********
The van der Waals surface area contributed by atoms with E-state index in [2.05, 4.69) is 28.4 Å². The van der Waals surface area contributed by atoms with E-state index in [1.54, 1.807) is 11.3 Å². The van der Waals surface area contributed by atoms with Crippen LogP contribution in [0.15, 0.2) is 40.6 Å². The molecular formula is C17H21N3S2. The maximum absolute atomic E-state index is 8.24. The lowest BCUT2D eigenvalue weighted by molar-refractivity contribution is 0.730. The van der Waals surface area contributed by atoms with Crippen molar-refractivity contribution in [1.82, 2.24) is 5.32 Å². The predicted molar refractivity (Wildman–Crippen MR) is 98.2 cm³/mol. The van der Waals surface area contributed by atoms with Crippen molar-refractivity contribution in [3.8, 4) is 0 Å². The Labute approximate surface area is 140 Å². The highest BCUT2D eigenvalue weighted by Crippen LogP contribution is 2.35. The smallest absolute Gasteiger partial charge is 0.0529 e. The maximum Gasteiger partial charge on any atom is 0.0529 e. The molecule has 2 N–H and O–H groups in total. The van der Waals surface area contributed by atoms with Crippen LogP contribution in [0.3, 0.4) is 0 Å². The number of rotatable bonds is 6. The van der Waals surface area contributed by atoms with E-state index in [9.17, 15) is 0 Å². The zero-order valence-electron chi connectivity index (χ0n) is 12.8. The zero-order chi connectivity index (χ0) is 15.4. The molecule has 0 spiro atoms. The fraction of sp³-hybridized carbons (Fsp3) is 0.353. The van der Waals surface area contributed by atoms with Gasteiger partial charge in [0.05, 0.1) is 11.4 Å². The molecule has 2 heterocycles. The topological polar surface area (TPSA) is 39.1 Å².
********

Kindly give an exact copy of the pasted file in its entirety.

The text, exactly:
The van der Waals surface area contributed by atoms with E-state index in [2.05, 4.69) is 28.4 Å². The van der Waals surface area contributed by atoms with E-state index in [1.54, 1.807) is 11.3 Å². The van der Waals surface area contributed by atoms with Crippen LogP contribution in [0.15, 0.2) is 40.6 Å². The molecular formula is C17H21N3S2. The maximum absolute atomic E-state index is 8.24. The lowest BCUT2D eigenvalue weighted by molar-refractivity contribution is 0.730. The van der Waals surface area contributed by atoms with Crippen molar-refractivity contribution in [1.82, 2.24) is 5.32 Å². The predicted molar refractivity (Wildman–Crippen MR) is 98.2 cm³/mol. The van der Waals surface area contributed by atoms with Crippen molar-refractivity contribution in [3.8, 4) is 0 Å². The Labute approximate surface area is 140 Å². The highest BCUT2D eigenvalue weighted by Crippen LogP contribution is 2.35. The smallest absolute Gasteiger partial charge is 0.0529 e. The maximum Gasteiger partial charge on any atom is 0.0529 e. The molecule has 2 N–H and O–H groups in total. The van der Waals surface area contributed by atoms with Crippen LogP contribution in [0.3, 0.4) is 0 Å². The number of rotatable bonds is 6. The van der Waals surface area contributed by atoms with E-state index in [9.17, 15) is 0 Å². The zero-order valence-electron chi connectivity index (χ0n) is 12.8. The zero-order chi connectivity index (χ0) is 15.4. The molecule has 0 spiro atoms. The fraction of sp³-hybridized carbons (Fsp3) is 0.353. The van der Waals surface area contributed by atoms with Gasteiger partial charge in [0.05, 0.1) is 11.4 Å². The molecule has 2 heterocycles. The topological polar surface area (TPSA) is 39.1 Å².